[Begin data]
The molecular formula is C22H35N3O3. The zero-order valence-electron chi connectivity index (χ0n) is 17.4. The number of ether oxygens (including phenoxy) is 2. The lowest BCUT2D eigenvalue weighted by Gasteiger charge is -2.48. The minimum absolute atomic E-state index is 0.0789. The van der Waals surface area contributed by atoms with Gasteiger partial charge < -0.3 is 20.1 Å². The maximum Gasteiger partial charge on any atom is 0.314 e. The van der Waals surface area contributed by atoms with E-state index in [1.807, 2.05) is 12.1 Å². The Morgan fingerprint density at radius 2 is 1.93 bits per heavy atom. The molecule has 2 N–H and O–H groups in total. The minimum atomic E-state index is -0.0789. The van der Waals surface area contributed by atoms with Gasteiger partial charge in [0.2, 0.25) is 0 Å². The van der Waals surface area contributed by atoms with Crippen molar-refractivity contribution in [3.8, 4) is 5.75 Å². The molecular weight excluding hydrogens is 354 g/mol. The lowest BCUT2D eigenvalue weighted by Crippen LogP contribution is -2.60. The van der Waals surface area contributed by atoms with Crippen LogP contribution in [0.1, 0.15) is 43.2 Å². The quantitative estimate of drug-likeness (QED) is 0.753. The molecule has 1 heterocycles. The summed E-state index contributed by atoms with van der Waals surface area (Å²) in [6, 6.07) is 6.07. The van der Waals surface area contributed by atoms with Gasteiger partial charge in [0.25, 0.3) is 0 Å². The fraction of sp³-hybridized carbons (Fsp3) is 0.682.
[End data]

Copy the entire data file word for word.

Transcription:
The molecular formula is C22H35N3O3. The zero-order valence-electron chi connectivity index (χ0n) is 17.4. The number of ether oxygens (including phenoxy) is 2. The lowest BCUT2D eigenvalue weighted by Gasteiger charge is -2.48. The minimum absolute atomic E-state index is 0.0789. The van der Waals surface area contributed by atoms with Gasteiger partial charge < -0.3 is 20.1 Å². The maximum Gasteiger partial charge on any atom is 0.314 e. The van der Waals surface area contributed by atoms with E-state index in [1.807, 2.05) is 12.1 Å². The Morgan fingerprint density at radius 2 is 1.93 bits per heavy atom. The molecule has 2 N–H and O–H groups in total. The minimum atomic E-state index is -0.0789. The van der Waals surface area contributed by atoms with Gasteiger partial charge in [0.2, 0.25) is 0 Å². The van der Waals surface area contributed by atoms with Crippen molar-refractivity contribution in [3.8, 4) is 5.75 Å². The molecular weight excluding hydrogens is 354 g/mol. The lowest BCUT2D eigenvalue weighted by Crippen LogP contribution is -2.60. The van der Waals surface area contributed by atoms with Crippen LogP contribution in [0.1, 0.15) is 43.2 Å². The quantitative estimate of drug-likeness (QED) is 0.753. The molecule has 1 heterocycles. The summed E-state index contributed by atoms with van der Waals surface area (Å²) in [6, 6.07) is 6.07. The van der Waals surface area contributed by atoms with Gasteiger partial charge in [0.25, 0.3) is 0 Å². The fraction of sp³-hybridized carbons (Fsp3) is 0.682.